The Seven Levels of Attention - and What Writers Need to Know About Them - Part 11
Earlier we saw some examples of how to pack as much meaning as you can into those aspects of a book which are visible to a passer-by, so as to entice him or her into moving close enough to purchase the thing and read it. If you can do so, then you will have gained a reader and acquired more attention: it would then be up to the book itself to retain that attention all the way through to the end.
A work of fiction is effectively an attention-capturing and manipulating device.
You may think, ‘This is all very well - but how do I use this information? Are you telling me that anyone who writes a blurb sits down at a desk and painstakingly constructs what you have called “sequential meaning”, along with “vertical meaning” and “contextual meaning”, in the hope of achieving overall “embracive meaning”?’
Well, no, not exactly. Some don’t have desks.
What I am asserting is that Meaning can be broken down into these strands. And when it is broken down in such a manner, things appear clearer about how Meaning operates to guide and control attention. And, if things are made clearer and operations are revealed when this is done, I am suggesting that there is something serious to learn here.
‘Sequential’, ‘vertical’, ‘contextual’ and ‘embracive’ are terms invented to describe aspects of Meaning - but the inventions describe things that are actual. You are reading this sentence pulled along by a desire to know how it ends; the significance of each of the words and the way they are put together, as well as any images or symbolic resonance which they might evoke, pull you closer to the text; the relevance of what you read to your own life and experiences outside the words invites you to apply any lessons to that wider world; and the overall result is that you learn or experience something.
These things happen: how we describe them or what terms we use to delineate them may change, but the phenomena associated with them are not inventions.
Given that that is the case, it might therefore be wise for anyone wanting to make a success out of writing fiction to learn more about what is going on here.
Meaning, of course, applies to everything in Life, not just fiction. And it’s an odd fact that the same way of breaking things down into aspects works on any facet of Life, not just fiction. Personal relationships, for example, have sequences, depths, contextual relevance and embracive overall results, as do occupations or group memberships or anything. Take any part of your life and look at it in terms of sequences, for example: where is it heading? How is it getting there? What is pulling you along?
Seeing exactly how these things operate in Life can be a little like seeing the code behind reality as in the film The Matrix: you can get some inkling, after a while, of not only how your attention is spread but also why; you can start to perceive, with practice, how actions that you take are guided by these factors in one way or another.
It’s all rather fascinating.
But to return to the matter at hand: how do we use what we are learning to improve our lives as writers?
Earlier articles have examined various groupings of people: the vast body of those who ignore us, the possibly-almost-as-large group of those who glance at us, and the smaller selection of those who pay us more attention. We have discovered how to use Meaning to attract the attention of that last group so that they become customers. The next stage is Emerging Attention: this is the group of people who have become readers and who have started reading your book.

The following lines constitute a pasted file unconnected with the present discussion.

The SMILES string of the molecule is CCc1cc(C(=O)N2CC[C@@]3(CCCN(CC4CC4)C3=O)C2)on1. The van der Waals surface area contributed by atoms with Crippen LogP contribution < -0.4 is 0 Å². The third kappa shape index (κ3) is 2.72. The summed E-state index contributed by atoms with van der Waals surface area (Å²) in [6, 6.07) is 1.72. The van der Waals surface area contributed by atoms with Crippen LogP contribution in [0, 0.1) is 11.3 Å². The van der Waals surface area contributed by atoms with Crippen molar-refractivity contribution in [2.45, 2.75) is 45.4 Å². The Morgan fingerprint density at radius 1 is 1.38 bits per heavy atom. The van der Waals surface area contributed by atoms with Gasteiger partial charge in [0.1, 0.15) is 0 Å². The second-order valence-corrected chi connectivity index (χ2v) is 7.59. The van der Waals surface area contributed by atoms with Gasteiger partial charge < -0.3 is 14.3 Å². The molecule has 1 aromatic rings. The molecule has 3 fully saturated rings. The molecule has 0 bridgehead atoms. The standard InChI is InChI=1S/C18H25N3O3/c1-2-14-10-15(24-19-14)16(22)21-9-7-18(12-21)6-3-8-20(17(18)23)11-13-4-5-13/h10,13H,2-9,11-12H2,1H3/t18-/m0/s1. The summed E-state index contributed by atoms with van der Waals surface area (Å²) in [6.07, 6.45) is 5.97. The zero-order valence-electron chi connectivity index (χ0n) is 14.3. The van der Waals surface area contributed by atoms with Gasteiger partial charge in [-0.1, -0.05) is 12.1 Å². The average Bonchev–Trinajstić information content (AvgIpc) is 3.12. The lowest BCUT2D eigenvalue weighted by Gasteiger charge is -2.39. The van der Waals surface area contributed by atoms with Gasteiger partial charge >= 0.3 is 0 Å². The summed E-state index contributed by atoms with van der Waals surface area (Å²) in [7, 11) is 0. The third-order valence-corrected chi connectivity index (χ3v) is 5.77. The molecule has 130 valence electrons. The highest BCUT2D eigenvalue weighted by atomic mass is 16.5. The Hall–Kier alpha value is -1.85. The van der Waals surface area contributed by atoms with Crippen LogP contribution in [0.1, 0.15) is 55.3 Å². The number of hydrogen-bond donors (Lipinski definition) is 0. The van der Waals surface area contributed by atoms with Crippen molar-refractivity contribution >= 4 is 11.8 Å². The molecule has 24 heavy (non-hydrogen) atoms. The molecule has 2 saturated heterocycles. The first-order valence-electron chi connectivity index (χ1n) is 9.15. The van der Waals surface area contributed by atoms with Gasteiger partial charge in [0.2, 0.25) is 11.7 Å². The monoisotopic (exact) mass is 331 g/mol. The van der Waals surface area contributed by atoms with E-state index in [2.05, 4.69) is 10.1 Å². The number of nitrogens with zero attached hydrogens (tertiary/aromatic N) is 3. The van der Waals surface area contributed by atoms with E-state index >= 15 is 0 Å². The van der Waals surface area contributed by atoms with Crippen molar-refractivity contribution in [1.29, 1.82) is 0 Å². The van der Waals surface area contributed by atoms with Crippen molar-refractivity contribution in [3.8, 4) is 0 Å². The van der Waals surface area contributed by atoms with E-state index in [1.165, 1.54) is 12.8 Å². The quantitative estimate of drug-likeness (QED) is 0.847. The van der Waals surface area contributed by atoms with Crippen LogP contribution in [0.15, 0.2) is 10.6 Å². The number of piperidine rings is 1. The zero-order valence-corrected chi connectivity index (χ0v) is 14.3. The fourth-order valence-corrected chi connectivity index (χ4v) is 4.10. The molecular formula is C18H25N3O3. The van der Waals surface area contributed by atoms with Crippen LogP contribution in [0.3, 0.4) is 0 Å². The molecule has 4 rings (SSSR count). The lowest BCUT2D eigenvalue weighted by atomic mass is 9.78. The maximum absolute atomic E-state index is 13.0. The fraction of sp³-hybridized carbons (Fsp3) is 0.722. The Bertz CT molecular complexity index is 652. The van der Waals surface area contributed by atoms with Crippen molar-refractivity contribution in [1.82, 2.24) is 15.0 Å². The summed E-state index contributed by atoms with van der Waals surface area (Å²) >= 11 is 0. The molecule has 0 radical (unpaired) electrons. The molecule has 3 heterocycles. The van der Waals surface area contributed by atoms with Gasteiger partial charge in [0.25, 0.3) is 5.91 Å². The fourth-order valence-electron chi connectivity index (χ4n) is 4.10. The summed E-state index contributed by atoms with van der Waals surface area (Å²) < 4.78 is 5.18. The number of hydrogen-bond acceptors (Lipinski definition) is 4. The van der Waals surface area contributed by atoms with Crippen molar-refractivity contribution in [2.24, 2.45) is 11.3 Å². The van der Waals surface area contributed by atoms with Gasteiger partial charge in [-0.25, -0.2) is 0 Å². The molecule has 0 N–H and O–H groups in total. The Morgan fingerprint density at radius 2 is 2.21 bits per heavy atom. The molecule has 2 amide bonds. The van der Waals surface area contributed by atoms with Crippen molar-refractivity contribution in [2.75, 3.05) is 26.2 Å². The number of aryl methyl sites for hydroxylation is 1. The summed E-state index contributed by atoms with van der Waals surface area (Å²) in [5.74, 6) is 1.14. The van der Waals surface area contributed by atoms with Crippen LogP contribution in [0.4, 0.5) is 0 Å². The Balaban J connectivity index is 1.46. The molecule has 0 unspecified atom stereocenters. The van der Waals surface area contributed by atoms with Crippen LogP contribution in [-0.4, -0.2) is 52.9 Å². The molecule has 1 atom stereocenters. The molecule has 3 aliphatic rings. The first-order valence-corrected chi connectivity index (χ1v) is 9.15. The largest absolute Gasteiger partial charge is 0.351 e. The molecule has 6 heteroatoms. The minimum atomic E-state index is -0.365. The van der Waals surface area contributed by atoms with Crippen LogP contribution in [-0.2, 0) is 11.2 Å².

Just about everything you need to know about what to do with these people is described in my book, How Stories Really Work. In there, I give a detailed description of how to build convincing characters, develop gripping plots, follow particular sequences, glue the reader’s attention to the page, and bring things to a satisfactory resolution no matter what genre you are writing in. Obviously, I recommend that you get that book, study its methods and apply them to your fiction writing. There are no further short cuts really: the book was written to be as direct and practical as possible about all of this.
If for some reason you don’t have my book or can’t acquire it immediately, you can study the master authors of fiction through history, as I did, reading famous classics, bestsellers, and works of note, as well as watching classic films and the latest blockbusters, to see exactly how they pulled you along through their stories, made sure your attention stuck to each particular page or scene, made each part of their stories relevant for you, and in the end how they created an overall effect upon you. Keep in mind that all of these things are being done to you, whether you are aware of them or not: the fact that you have read these articles (and possibly my book) and have some idea of what is happening when you read a book or watch a film or play means that you will have a much better idea of the mechanics of all this as you go along.
What you are doing with regard to those people who fit into the category of Emerging Attention is drawing them further along and further in. You want their attention to turn from an emerging state into a focused state - in effect, you are trying to put them into the kind of trance which we all go into when we are reading a good book. This is called Focused Attention. It is quite common in the world of fiction - but your own experience will tell you that it is also quite common to mess it up in various ways. You will have read a story which lost you at some point; you will have seen a film which failed to impress you; you will have put a book down, unfinished, disappointed, at some stage in your life.
Your next task, then, is to learn how to entrance your reader so that, having purchased and begun your book, he or she is never lost, never failed, and never puts the book down.